It’s not exactly clear when people will be getting their money, but it could vary greatly. Some Americans might get their stimulus in mid-April, but the White House indicated that it could take five months for every check to be sent. If you provided direct deposit information on your tax return, you’ll likely get your money before those who need paper checks. Still, the situation is developing and there’s no concrete timeline for when everyone will receive their aid.
If the IRS does not have your direct deposit info and you’d prefer to skip the wait for a paper check, the U.S. Treasury is developing a website where you can fill in that info. If you don’t typically file a tax return, say because you’re a senior citizen or retiree, you’ll still receive benefits, according to the IRS.
Starting April 17th, you can check the status of your relief check through the IRS’s website. If you haven’t received your check yet, you can get an estimate for when it should hit your bank, or update your direct deposit and mailing info. Now that the government is getting checks out, they estimate that 60 million payments should be made by mid-April, and up to 5 million paper checks will be mailed weekly.
That alone is substantial, but it’s far from the only relief coming for Americans. On top of the $300 billion in cash aid to citizens, the CARES Act also includes more than $250 million for unemployment benefits. Millions of Americans are facing sudden unemployment as businesses shut down in response to coronavirus, so politicians felt they had to act to provide a greater social safety net.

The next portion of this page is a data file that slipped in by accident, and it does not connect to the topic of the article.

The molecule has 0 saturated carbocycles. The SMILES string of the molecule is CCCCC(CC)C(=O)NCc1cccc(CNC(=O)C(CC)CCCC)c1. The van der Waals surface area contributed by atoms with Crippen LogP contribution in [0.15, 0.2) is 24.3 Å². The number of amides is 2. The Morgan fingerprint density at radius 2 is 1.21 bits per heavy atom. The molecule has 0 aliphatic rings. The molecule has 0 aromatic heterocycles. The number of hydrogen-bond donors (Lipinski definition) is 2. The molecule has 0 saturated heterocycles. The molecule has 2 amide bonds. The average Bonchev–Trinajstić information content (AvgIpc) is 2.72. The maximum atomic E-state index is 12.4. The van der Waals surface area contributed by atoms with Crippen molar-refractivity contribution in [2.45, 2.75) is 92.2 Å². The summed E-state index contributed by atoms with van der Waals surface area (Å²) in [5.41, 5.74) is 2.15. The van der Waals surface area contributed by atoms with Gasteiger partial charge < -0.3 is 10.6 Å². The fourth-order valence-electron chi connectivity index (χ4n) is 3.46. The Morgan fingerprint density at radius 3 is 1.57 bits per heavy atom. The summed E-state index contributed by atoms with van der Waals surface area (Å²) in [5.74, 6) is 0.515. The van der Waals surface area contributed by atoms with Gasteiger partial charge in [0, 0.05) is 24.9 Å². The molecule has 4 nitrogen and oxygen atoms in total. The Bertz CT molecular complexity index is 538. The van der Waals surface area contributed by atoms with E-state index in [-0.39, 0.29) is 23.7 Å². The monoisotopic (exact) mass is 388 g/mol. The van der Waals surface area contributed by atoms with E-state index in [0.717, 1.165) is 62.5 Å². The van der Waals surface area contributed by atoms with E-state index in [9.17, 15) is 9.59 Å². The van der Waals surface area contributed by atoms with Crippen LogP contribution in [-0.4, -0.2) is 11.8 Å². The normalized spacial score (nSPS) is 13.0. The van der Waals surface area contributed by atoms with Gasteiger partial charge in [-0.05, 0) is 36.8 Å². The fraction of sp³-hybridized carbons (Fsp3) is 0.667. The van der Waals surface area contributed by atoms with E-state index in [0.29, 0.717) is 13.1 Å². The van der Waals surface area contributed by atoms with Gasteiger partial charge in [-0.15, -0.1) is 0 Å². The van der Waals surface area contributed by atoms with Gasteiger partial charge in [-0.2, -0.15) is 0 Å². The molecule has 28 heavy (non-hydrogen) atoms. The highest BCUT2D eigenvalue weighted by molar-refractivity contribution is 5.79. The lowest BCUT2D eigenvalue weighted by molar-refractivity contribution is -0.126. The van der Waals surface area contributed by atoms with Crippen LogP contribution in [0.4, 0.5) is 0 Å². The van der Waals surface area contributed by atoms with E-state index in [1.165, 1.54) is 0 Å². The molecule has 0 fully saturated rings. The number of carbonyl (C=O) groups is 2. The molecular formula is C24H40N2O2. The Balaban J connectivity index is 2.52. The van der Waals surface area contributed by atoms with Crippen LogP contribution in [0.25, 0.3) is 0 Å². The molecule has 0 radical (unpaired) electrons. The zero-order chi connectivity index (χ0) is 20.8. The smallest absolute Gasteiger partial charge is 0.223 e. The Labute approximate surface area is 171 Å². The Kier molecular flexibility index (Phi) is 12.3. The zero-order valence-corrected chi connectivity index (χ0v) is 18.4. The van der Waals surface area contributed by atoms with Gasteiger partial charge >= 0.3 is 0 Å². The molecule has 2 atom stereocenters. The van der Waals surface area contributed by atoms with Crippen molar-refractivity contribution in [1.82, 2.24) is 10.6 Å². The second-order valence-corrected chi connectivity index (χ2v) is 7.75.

The biggest change to unemployment is that the federal government is guaranteeing $600 per week on top of each state’s weekly check for four months. Each state pays a different amount, but the average American on employment receives about $372, meaning this federal aid will boost them to nearly $1,000 weekly. Moreover, unemployment benefits will last up to 39 weeks now, as opposed to the usual 26 weeks.
Additionally, all private insurers must cover the costs of COVID-19 tests and treatment. Gig and freelance workers who typically don’t get insurance from their employer will get health insurance aid from the federal government until the end of the year as well. Plus, the government extended the deadline to file taxes this year until June 15, 2020.
One potential blind spot for the CARES Act is college students who are still listed as dependents. Not only would any dependent over 18 not qualify for the stimulus check, full-time students often cannot get unemployment checks either. It remains to be seen if the government will extend further aid, but as of now certain vulnerable groups aren’t covered.
The Bottom Line
The coronavirus pandemic has reshaped American life in almost unthinkable ways, so the federal government had no choice but to take this kind of action. The CARES Act is the largest single spending package ever passed through Congress, and tens of millions of Americans will receive aid in the coming weeks as a result.
On top of the $560 billion directly earmarked for citizen’s relief, the remainder of the stimulus package will help keep business afloat and people employed. We’re stuck in uncertain times during the pandemic, but it’s clear that this bill is a major win for Americans.